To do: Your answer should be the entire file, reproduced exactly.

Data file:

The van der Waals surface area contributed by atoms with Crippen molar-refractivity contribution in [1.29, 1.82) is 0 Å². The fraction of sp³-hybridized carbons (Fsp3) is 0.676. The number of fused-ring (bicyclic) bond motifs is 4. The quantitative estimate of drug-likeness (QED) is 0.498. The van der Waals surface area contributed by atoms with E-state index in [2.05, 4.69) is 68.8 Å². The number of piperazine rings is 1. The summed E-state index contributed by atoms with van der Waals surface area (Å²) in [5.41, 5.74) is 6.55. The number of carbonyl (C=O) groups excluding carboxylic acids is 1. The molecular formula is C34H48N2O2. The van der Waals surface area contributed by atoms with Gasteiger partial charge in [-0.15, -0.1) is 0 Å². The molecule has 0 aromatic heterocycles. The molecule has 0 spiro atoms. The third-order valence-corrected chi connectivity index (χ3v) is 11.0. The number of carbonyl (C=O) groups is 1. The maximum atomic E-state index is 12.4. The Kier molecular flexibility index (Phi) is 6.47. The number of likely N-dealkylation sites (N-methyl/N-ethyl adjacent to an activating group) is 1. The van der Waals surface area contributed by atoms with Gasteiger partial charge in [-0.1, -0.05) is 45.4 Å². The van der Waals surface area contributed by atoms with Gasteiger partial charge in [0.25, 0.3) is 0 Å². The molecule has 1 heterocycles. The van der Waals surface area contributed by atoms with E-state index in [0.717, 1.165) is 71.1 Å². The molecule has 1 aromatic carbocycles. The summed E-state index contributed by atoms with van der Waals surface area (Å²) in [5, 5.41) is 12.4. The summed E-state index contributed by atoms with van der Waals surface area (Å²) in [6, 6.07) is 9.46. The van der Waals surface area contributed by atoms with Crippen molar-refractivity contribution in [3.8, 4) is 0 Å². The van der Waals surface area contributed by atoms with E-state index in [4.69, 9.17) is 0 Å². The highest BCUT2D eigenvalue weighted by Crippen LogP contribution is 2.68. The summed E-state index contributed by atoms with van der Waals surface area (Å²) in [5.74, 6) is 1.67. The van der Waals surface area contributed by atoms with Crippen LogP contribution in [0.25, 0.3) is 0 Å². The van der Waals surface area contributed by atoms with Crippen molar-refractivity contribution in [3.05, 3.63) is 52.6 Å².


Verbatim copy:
The van der Waals surface area contributed by atoms with Crippen molar-refractivity contribution in [1.29, 1.82) is 0 Å². The fraction of sp³-hybridized carbons (Fsp3) is 0.676. The number of fused-ring (bicyclic) bond motifs is 4. The quantitative estimate of drug-likeness (QED) is 0.498. The van der Waals surface area contributed by atoms with E-state index in [2.05, 4.69) is 68.8 Å². The number of piperazine rings is 1. The summed E-state index contributed by atoms with van der Waals surface area (Å²) in [5.41, 5.74) is 6.55. The number of carbonyl (C=O) groups excluding carboxylic acids is 1. The molecular formula is C34H48N2O2. The van der Waals surface area contributed by atoms with Gasteiger partial charge in [-0.15, -0.1) is 0 Å². The molecule has 0 aromatic heterocycles. The molecule has 0 spiro atoms. The third-order valence-corrected chi connectivity index (χ3v) is 11.0. The number of carbonyl (C=O) groups is 1. The maximum atomic E-state index is 12.4. The Kier molecular flexibility index (Phi) is 6.47. The number of likely N-dealkylation sites (N-methyl/N-ethyl adjacent to an activating group) is 1. The van der Waals surface area contributed by atoms with Gasteiger partial charge in [-0.1, -0.05) is 45.4 Å². The van der Waals surface area contributed by atoms with Gasteiger partial charge in [0.25, 0.3) is 0 Å². The molecule has 1 heterocycles. The van der Waals surface area contributed by atoms with E-state index in [0.717, 1.165) is 71.1 Å². The molecule has 1 aromatic carbocycles. The summed E-state index contributed by atoms with van der Waals surface area (Å²) in [5, 5.41) is 12.4. The summed E-state index contributed by atoms with van der Waals surface area (Å²) in [6, 6.07) is 9.46. The van der Waals surface area contributed by atoms with Crippen molar-refractivity contribution in [3.8, 4) is 0 Å². The van der Waals surface area contributed by atoms with E-state index in [4.69, 9.17) is 0 Å². The highest BCUT2D eigenvalue weighted by Crippen LogP contribution is 2.68. The summed E-state index contributed by atoms with van der Waals surface area (Å²) in [5.74, 6) is 1.67. The van der Waals surface area contributed by atoms with Crippen LogP contribution in [0.25, 0.3) is 0 Å². The van der Waals surface area contributed by atoms with Crippen molar-refractivity contribution in [3.05, 3.63) is 52.6 Å².